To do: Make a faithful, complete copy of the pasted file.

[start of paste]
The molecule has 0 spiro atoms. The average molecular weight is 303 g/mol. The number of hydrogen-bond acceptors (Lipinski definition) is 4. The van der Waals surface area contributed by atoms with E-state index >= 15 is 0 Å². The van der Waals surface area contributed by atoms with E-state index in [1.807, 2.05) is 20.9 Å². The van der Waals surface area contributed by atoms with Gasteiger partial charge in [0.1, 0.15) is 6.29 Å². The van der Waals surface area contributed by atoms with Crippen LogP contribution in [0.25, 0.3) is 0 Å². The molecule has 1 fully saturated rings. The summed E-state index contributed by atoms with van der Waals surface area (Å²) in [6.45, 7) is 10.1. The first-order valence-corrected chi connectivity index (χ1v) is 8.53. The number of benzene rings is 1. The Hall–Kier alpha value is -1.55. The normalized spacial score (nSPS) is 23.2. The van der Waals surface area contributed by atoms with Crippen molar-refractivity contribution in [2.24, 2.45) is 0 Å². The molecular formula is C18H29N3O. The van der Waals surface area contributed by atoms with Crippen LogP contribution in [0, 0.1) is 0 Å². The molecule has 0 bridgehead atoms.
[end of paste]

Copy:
The molecule has 0 spiro atoms. The average molecular weight is 303 g/mol. The number of hydrogen-bond acceptors (Lipinski definition) is 4. The van der Waals surface area contributed by atoms with E-state index >= 15 is 0 Å². The van der Waals surface area contributed by atoms with E-state index in [1.807, 2.05) is 20.9 Å². The van der Waals surface area contributed by atoms with Gasteiger partial charge in [0.1, 0.15) is 6.29 Å². The van der Waals surface area contributed by atoms with Crippen LogP contribution in [0.25, 0.3) is 0 Å². The molecule has 1 fully saturated rings. The summed E-state index contributed by atoms with van der Waals surface area (Å²) in [6.45, 7) is 10.1. The first-order valence-corrected chi connectivity index (χ1v) is 8.53. The number of benzene rings is 1. The Hall–Kier alpha value is -1.55. The normalized spacial score (nSPS) is 23.2. The van der Waals surface area contributed by atoms with Crippen molar-refractivity contribution in [2.24, 2.45) is 0 Å². The molecular formula is C18H29N3O. The van der Waals surface area contributed by atoms with Crippen LogP contribution in [0, 0.1) is 0 Å². The molecule has 0 bridgehead atoms.